×
What Is Toxic Positivity? 3 Reasons Why Always Looking at the Bright Side Could Be Damaging to Relationships & Emotional Health

What Is Toxic Positivity? 3 Reasons Why Always Looking at the Bright Side Could Be Damaging to Relationships & Emotional Health

It's important for human beings to experience both positive and negative emotions.

We come across certain situations in our life which require a positive outlook. But not all of them need you to feel the same emotion. Let's take the pandemic for example. Most of the people have experienced the loss of jobs, loneliness, mental health problems, frustration, financial issues, and much more.

Through all of this, we've come across some of the posts like, "if you don't come out of this pandemic having learned something new, then it's a waste," or "just change your outlook to be happy.”



 

Now all of these make you feel like what you're feeling is not right. You should be happy and positive all the time, like all these people on social media, otherwise, it means you're lacking somewhere, right? Wrong. While positivity is an admirable trait to have, too much of it can be dangerous. That's when it becomes toxic positivity. Let's learn more about it.

What is toxic positivity?

According to Healthline, toxic positivity is where people are made to feel that positive thoughts and actions are the only solutions to every problem and emotion. As clinical psychologist Dr. Jaime Zuckerman of Pennsylvania explains, “Toxic positivity is the assumption, either by one’s self or others, that despite a person’s emotional pain or difficult situation, they should only have a positive mindset or — my pet peeve term — ‘positive vibes.’”



 

Toxic positivity deems negative emotions as a bad sign. According to Carolyn Karoll, a psychotherapist in Baltimore, Maryland, this kind of positivity can put people under "pressure to appear ‘OK'" and make them feel like they're "inadequate or weak" when they experience any other emotions that do not match with positivity.

It can be of many forms. It could be your friends telling you “be grateful for what you have” when things didn't turn out well or it could be your family member asking you to “look on the bright side” after you lost something precious. Or even someone telling you to "cheer up", however well-meaning they may be, when you're clearly not in the mood to cheer up.

But as harmless as it may seem, it affects your relationships, mental and emotional health directly. You might not even be aware of what kind of difference the toxicity of extreme positiveness is making in your life.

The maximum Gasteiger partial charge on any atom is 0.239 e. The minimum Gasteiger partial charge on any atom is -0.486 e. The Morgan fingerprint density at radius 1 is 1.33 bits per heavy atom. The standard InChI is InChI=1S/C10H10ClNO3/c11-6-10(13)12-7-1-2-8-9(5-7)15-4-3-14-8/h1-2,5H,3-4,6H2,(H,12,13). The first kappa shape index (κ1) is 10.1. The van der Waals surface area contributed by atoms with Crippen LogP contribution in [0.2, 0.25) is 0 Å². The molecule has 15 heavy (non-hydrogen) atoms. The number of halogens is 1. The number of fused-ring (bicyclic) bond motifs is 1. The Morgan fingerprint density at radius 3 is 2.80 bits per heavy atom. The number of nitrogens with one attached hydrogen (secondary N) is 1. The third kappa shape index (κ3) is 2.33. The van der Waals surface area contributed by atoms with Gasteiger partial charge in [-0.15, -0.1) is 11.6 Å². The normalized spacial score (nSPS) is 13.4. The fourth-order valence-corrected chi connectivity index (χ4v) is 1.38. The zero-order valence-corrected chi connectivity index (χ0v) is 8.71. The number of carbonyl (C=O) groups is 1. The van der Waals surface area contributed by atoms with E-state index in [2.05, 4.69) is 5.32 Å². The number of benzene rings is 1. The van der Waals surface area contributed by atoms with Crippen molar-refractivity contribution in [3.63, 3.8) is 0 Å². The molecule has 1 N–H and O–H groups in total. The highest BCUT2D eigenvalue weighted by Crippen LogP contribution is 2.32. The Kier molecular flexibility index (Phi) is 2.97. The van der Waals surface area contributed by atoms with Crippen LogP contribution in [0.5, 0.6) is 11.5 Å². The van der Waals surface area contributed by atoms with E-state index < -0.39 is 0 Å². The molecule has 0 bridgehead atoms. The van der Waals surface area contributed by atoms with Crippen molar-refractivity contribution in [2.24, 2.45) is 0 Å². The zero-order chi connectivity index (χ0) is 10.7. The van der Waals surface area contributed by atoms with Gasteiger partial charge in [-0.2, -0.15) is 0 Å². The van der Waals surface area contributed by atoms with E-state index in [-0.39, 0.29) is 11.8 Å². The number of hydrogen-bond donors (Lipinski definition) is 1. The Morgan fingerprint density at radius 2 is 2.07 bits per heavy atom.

Why is it harmful?

There are many ways in which positivity can be harmful:

1. You start suppressing your emotions which is not a good sign. As human beings, we are blessed with feeling scared, angry, lonely, frustrated but when all of this is bottled up with the veil of happiness, it tends to harm you emotionally, according to Science of People. It might make you feel mentally strong momentarily, but all the suppression shows effects later in life when nothing feels alright.



 

2. You start feeling shameful about your feelings because when you compare yourself to others, they seem to be thriving in happiness. According to The Psychology Group, in author Brené Brown's books, she teaches that usually, silence, secrecy, and judgment are the reasons most of us feel ashamed. When we hide something from others, it leads to that uncomfortable feeling. In the same way, when you hide your emotions from yourself, you're cheating yourself off of every other intense emotion that you should be enduring.

3. When you start hiding from the truth, you automatically lose connection with your true self. Because of the new attitude, you might portray an emotion that nothing can bother you, but inside you're still a person who appreciates long meaningful talks and warm hugs. Holding back feelings and the gradual isolation makes you disconnected from others as well and so, no relationship that you get into excels as you imagine it to. All you're left with is fake happiness and friendships without meaning.



 

So is it okay not to feel "Okay?"

Absolutely! It's necessary to let your mind and body feel both positive and negative energies or thoughts to feel normal, reports HuffPost. According to Heather Monroe, a clinical social worker, and director of program development at Newport Institute, “Practice gratitude for what you do have, but also be honest and express what is bothering you, like missed celebrations or worries about the future..."

Shunning them would only increase your mental stress than reduce it. According to Psychology Today, emotions guide people to understand if the feeling that they're experiencing was due to a meaningful deed or not. For example, if you feel underappreciated after you do something special for your partner, it means that you put your whole heart into it and it wasn't given much value. This would help open other problems that need to be unboxed and checked on.



 

So, let your emotions go crazy because nobody in this world is sane enough to be the perfect person who doesn't experience anything but joy and happiness. We're all aware life is not just rainbows and unicorns, it's got some lemons here and there too and all us, are on the same boat.

References:

https://www.healthline.com/health/mental-health/toxic-positivity-during-the-pandemic#Its-OK-not-to-be-OK-right-now-in-fact,-its-normal

https://www.scienceofpeople.com/toxic-positivity/

https://thepsychologygroup.com/toxic-positivity/

https://www.huffingtonpost.in/entry/what-is-toxic-positivity-coronavirus_l_5f04bca0c5b67a80bbff7cd3

https://www.psychologytoday.com/us/blog/the-man-cave/201908/toxic-positivity-dont-always-look-the-bright-side

Recommended for you